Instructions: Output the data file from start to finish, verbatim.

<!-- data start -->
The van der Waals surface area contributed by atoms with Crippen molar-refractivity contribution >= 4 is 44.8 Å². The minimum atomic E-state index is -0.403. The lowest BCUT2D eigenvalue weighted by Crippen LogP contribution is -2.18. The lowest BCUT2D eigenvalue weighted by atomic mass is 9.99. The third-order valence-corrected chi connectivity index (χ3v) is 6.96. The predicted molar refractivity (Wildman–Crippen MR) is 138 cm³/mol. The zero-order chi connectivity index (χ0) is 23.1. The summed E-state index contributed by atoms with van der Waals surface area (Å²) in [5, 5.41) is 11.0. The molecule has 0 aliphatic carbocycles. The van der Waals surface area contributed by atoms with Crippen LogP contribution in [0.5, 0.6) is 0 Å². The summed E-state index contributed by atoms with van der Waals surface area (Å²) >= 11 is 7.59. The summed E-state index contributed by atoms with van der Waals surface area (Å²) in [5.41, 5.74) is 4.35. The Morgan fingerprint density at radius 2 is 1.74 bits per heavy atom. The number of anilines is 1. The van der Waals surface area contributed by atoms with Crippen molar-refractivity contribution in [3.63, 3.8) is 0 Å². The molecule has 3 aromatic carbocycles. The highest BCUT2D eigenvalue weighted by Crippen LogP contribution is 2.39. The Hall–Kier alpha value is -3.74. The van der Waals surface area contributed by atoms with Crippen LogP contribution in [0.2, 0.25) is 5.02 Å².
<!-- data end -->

The van der Waals surface area contributed by atoms with Crippen molar-refractivity contribution >= 4 is 44.8 Å². The minimum atomic E-state index is -0.403. The lowest BCUT2D eigenvalue weighted by Crippen LogP contribution is -2.18. The lowest BCUT2D eigenvalue weighted by atomic mass is 9.99. The third-order valence-corrected chi connectivity index (χ3v) is 6.96. The predicted molar refractivity (Wildman–Crippen MR) is 138 cm³/mol. The zero-order chi connectivity index (χ0) is 23.1. The summed E-state index contributed by atoms with van der Waals surface area (Å²) in [5, 5.41) is 11.0. The molecule has 0 aliphatic carbocycles. The van der Waals surface area contributed by atoms with Crippen LogP contribution in [0.5, 0.6) is 0 Å². The summed E-state index contributed by atoms with van der Waals surface area (Å²) >= 11 is 7.59. The summed E-state index contributed by atoms with van der Waals surface area (Å²) in [5.41, 5.74) is 4.35. The Morgan fingerprint density at radius 2 is 1.74 bits per heavy atom. The number of anilines is 1. The van der Waals surface area contributed by atoms with Crippen molar-refractivity contribution in [3.63, 3.8) is 0 Å². The molecule has 3 aromatic carbocycles. The highest BCUT2D eigenvalue weighted by Crippen LogP contribution is 2.39. The Hall–Kier alpha value is -3.74. The van der Waals surface area contributed by atoms with Crippen LogP contribution in [0.2, 0.25) is 5.02 Å².